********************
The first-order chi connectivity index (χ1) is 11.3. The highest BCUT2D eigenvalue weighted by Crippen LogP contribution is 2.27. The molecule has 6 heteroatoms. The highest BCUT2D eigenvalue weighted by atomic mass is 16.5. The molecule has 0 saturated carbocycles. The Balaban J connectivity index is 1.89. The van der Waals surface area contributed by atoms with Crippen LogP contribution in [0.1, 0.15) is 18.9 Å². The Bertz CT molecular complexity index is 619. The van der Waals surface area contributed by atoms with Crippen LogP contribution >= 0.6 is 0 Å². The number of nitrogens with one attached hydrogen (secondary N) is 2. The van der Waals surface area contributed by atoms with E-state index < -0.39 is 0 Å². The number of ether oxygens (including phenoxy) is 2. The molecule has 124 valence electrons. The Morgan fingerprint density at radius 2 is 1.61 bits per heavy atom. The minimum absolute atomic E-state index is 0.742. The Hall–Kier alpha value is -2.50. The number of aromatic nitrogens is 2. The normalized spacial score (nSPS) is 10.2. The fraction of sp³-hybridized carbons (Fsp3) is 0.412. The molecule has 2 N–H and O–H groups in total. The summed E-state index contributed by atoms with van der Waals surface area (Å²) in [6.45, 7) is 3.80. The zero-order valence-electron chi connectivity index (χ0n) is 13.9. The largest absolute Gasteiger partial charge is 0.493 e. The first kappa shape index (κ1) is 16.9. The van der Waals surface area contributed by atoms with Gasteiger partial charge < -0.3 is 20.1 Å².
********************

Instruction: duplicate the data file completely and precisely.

The first-order chi connectivity index (χ1) is 11.3. The highest BCUT2D eigenvalue weighted by Crippen LogP contribution is 2.27. The molecule has 6 heteroatoms. The highest BCUT2D eigenvalue weighted by atomic mass is 16.5. The molecule has 0 saturated carbocycles. The Balaban J connectivity index is 1.89. The van der Waals surface area contributed by atoms with Crippen LogP contribution in [0.1, 0.15) is 18.9 Å². The Bertz CT molecular complexity index is 619. The van der Waals surface area contributed by atoms with Crippen LogP contribution >= 0.6 is 0 Å². The number of nitrogens with one attached hydrogen (secondary N) is 2. The van der Waals surface area contributed by atoms with E-state index < -0.39 is 0 Å². The number of ether oxygens (including phenoxy) is 2. The molecule has 124 valence electrons. The Morgan fingerprint density at radius 2 is 1.61 bits per heavy atom. The minimum absolute atomic E-state index is 0.742. The Hall–Kier alpha value is -2.50. The number of aromatic nitrogens is 2. The normalized spacial score (nSPS) is 10.2. The fraction of sp³-hybridized carbons (Fsp3) is 0.412. The molecule has 2 N–H and O–H groups in total. The summed E-state index contributed by atoms with van der Waals surface area (Å²) in [6.45, 7) is 3.80. The zero-order valence-electron chi connectivity index (χ0n) is 13.9. The largest absolute Gasteiger partial charge is 0.493 e. The first kappa shape index (κ1) is 16.9. The van der Waals surface area contributed by atoms with Gasteiger partial charge < -0.3 is 20.1 Å².